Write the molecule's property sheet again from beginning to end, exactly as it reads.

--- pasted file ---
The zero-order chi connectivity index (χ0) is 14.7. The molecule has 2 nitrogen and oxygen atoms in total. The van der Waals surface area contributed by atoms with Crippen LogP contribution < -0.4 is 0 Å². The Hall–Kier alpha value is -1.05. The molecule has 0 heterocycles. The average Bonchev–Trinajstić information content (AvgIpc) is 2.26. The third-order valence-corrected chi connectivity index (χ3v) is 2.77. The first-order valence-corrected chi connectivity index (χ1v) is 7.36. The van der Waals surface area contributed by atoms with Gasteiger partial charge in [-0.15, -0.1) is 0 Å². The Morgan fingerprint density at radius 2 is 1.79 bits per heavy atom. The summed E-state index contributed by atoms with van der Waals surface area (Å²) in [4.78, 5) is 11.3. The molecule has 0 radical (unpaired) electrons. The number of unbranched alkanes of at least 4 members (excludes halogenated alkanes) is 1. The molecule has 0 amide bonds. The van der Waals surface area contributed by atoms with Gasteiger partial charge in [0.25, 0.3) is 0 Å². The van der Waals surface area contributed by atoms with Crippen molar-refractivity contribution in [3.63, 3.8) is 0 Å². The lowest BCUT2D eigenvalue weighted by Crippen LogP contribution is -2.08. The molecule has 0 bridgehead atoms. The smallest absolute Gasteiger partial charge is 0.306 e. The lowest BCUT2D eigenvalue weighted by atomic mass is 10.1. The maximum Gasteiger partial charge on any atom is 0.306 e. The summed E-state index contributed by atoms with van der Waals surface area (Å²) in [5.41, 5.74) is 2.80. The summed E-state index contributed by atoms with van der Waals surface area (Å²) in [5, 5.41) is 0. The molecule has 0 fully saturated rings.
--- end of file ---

The zero-order chi connectivity index (χ0) is 14.7. The molecule has 2 nitrogen and oxygen atoms in total. The van der Waals surface area contributed by atoms with Crippen LogP contribution < -0.4 is 0 Å². The Hall–Kier alpha value is -1.05. The molecule has 0 heterocycles. The average Bonchev–Trinajstić information content (AvgIpc) is 2.26. The third-order valence-corrected chi connectivity index (χ3v) is 2.77. The first-order valence-corrected chi connectivity index (χ1v) is 7.36. The van der Waals surface area contributed by atoms with Gasteiger partial charge in [-0.15, -0.1) is 0 Å². The Morgan fingerprint density at radius 2 is 1.79 bits per heavy atom. The summed E-state index contributed by atoms with van der Waals surface area (Å²) in [4.78, 5) is 11.3. The molecule has 0 radical (unpaired) electrons. The number of unbranched alkanes of at least 4 members (excludes halogenated alkanes) is 1. The molecule has 0 amide bonds. The van der Waals surface area contributed by atoms with Gasteiger partial charge in [0.25, 0.3) is 0 Å². The van der Waals surface area contributed by atoms with Crippen molar-refractivity contribution in [3.63, 3.8) is 0 Å². The lowest BCUT2D eigenvalue weighted by Crippen LogP contribution is -2.08. The molecule has 0 bridgehead atoms. The smallest absolute Gasteiger partial charge is 0.306 e. The lowest BCUT2D eigenvalue weighted by atomic mass is 10.1. The maximum Gasteiger partial charge on any atom is 0.306 e. The summed E-state index contributed by atoms with van der Waals surface area (Å²) in [5.41, 5.74) is 2.80. The summed E-state index contributed by atoms with van der Waals surface area (Å²) in [5, 5.41) is 0. The molecule has 0 fully saturated rings.